Financial leaders want the cheapest price. “Your vice presidents and executives see an ad on TV that says we can get a PC for $299, so that's what they expect,” CCU's Porier says. The problem is that they are probably not aware of the lack of capabilities and maintenance that you get for that low price.
Despite these friction points, educational IT leaders shouldn't despair. A smart approach to tech purchasing can keep IT departments, procurement officers and end users happy.
Eight Steps to Procurement Harmony:
1. Money talks. Explain that everybody doesn't get exactly what they want, but together they can save their departments money. Let the departments split the revenue that is saved through the group purchase. They may not be controlling the software decision, but a third of the savings may go into their pockets.
2. Explain the long-term benefits. All parties must understand the long-lasting benefits of standardization beyond the initial purchase. When a PC crashes, repairs can be made sooner when the maintenance staff is familiar with the hardware, for instance. CCU became so proficient in servicing its HP desktops and notebooks that it became an official HP service shop.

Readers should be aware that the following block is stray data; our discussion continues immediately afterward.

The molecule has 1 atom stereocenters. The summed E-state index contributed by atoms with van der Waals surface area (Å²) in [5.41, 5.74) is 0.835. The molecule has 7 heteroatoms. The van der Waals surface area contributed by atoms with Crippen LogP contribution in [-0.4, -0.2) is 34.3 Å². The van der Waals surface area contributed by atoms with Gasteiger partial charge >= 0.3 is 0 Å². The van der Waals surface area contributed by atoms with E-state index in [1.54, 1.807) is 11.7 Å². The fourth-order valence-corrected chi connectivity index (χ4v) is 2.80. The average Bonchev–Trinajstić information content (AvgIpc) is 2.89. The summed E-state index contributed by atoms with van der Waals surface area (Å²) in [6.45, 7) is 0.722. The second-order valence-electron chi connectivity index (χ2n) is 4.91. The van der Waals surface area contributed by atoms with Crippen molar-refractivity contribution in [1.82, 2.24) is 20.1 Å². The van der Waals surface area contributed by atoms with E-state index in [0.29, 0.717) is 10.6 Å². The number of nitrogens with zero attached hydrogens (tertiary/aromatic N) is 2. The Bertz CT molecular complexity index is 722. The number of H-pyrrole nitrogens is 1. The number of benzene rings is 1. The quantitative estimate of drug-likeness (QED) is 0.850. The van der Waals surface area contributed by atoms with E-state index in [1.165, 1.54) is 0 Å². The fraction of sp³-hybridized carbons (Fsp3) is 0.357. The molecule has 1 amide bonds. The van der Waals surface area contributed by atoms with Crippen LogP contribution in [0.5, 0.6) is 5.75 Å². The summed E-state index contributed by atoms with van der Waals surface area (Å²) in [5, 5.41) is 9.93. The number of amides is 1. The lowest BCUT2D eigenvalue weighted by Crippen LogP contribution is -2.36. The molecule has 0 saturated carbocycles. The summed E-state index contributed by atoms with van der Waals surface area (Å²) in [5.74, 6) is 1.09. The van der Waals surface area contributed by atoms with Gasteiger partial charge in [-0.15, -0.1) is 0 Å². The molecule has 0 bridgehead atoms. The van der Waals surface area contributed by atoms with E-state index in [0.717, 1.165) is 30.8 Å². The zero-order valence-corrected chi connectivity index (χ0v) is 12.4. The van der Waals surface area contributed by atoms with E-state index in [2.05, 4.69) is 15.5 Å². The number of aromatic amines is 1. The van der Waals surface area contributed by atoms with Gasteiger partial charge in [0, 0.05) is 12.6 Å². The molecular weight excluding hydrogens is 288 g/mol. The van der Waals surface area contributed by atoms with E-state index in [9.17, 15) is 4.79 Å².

“We call in warranty repairs and they ship us the parts” for the repair, Porier explains. “The best benefit is not waiting for a technician to show up.”
Standardization also allows CCU to call HP's business-based help desk line for assistance instead of the more congested consumer support line. “It saves you time,” he adds.
3. Find a consortium of departments with similar needs. Trembath recommends joining consortiums, such as Midwestern Higher Education Compact, that bring together similar departments from other universities with the same hardware and software needs. These consortiums do the legwork to find the best deals on hardware and software.